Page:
The number of people sickened in the ongoing salmonella outbreak has now surpassed 1,000, and while certain types of tomatoes remain the suspected cause, U.S. health officials on Wednesday added hot peppers and cilantro as potential suspects as well.
Since the outbreak began in April, 1,017 people in 41 states, the District of Columbia and Canada have fallen ill, and at least 203 people have been hospitalized. One death — a Texas man in his 80s — has been associated with the outbreak. Also, a man in his 60s who died in Texas from cancer had a Salmonella Saintpaul infection at the time of his death, the CDC reported Wednesday on its Web site.
In addition, according to the CDC, 300 of those people became ill after June 1.
An initial investigation of the outbreak, in New Mexico and Texas, suggested raw tomatoes as the likely source of the contamination. But a larger, nationwide study comparing persons who were ill in June found that those who were sickened were likely to have recently eaten raw tomatoes, as well as fresh jalapeno and serrano peppers, and fresh cilantro. These foods are typically consumed together, the CDC said.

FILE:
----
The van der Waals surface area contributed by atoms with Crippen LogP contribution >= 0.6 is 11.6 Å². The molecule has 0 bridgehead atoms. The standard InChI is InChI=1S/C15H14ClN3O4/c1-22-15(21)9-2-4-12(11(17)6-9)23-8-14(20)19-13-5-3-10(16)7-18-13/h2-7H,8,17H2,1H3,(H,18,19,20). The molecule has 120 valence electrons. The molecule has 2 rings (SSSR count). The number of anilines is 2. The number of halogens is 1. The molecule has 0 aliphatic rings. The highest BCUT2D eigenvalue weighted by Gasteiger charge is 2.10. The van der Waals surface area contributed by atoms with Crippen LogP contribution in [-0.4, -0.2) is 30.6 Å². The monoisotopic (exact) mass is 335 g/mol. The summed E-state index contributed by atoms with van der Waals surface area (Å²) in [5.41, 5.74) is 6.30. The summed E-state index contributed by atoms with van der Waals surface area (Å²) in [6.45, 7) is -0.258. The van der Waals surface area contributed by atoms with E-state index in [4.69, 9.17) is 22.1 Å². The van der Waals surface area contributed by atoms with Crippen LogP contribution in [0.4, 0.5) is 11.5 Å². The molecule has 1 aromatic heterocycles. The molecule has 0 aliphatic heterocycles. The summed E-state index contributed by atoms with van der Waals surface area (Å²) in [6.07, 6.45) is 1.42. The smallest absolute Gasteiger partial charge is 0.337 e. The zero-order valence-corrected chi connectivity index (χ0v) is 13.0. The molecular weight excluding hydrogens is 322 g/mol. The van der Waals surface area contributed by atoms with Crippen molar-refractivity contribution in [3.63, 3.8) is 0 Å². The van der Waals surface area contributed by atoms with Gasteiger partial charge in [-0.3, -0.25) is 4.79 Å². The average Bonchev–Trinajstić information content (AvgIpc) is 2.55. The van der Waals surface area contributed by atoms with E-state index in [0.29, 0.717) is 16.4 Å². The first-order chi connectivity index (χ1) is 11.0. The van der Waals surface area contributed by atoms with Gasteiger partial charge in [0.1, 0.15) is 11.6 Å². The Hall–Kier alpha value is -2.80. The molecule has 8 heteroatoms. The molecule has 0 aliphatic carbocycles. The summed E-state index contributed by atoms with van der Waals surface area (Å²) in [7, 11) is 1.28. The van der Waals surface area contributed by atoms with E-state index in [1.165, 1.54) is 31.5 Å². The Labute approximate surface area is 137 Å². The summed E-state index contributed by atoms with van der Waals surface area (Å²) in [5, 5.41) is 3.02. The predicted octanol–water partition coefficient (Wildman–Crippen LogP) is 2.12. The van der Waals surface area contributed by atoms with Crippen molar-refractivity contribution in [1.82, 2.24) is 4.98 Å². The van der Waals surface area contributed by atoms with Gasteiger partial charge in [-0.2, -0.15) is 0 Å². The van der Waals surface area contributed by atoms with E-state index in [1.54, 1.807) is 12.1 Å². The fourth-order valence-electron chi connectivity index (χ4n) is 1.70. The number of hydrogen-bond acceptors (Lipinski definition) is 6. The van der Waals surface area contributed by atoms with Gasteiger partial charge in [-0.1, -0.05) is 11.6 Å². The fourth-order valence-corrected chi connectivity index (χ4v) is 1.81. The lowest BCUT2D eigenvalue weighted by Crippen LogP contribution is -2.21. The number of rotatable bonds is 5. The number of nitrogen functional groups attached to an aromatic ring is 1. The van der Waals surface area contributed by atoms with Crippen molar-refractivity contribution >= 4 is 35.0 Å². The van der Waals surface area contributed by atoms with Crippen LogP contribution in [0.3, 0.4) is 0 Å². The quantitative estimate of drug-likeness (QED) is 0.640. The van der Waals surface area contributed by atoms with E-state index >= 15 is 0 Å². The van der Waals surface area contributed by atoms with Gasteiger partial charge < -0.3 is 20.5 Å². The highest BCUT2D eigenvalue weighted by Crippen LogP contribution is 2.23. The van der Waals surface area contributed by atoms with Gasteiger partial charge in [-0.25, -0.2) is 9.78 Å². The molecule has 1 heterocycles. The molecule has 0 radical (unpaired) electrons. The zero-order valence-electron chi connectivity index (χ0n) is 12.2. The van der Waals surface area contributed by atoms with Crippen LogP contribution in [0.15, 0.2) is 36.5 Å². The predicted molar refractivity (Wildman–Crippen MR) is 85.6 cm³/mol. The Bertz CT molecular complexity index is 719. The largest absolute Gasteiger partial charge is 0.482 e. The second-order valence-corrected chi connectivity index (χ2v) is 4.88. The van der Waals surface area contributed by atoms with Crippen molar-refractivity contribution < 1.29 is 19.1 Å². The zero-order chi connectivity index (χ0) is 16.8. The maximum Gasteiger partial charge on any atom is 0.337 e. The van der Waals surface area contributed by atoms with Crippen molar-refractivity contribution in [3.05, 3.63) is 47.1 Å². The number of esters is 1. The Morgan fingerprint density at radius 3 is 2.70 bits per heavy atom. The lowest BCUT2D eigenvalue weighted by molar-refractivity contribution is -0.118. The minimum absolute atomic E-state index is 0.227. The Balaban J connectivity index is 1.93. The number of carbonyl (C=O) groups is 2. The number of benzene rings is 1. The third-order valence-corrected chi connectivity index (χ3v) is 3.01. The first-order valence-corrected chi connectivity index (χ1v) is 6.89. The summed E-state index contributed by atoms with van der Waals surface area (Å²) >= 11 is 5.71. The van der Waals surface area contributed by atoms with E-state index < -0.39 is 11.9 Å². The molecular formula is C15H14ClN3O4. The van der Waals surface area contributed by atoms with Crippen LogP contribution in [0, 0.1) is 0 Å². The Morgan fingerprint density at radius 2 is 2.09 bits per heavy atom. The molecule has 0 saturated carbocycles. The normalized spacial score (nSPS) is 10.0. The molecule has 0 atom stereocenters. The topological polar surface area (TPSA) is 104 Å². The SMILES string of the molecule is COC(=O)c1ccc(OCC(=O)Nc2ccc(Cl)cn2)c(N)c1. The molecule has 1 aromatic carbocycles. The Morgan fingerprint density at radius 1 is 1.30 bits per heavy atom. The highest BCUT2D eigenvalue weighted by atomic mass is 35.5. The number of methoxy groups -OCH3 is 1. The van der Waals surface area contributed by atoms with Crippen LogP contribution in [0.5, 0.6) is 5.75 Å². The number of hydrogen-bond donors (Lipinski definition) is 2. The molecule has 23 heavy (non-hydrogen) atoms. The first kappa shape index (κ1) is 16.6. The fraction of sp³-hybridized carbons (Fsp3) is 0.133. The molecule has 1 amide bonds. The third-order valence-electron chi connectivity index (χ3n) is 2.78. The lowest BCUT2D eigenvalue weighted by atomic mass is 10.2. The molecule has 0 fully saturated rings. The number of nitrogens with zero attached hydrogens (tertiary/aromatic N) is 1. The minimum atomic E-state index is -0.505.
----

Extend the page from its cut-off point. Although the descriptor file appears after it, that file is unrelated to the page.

Recently, many clusters of illnesses have been identified involving people who had eaten in restaurants. In one cluster, illnesses were linked to consumption of an item containing fresh tomatoes and fresh jalapeno peppers. In another two clusters, illnesses were linked to a food item containing fresh jalapeno peppers, leading federal officials to believe that jalapeno peppers caused some of the reported illnesses, the CDC said.
However, “at this we have not found any samples of tomatoes or peppers positive for Salmonella Saintpaul,” Steve Sundlof, director of the U.S. Food and Drug Administration's Center for Food Safety and Applied Nutrition, told reporters at the teleconference.
Tauxe added, “Neither tomatoes nor jalapenos explain the entire outbreak at this point. We're presuming that both of them cause illness.”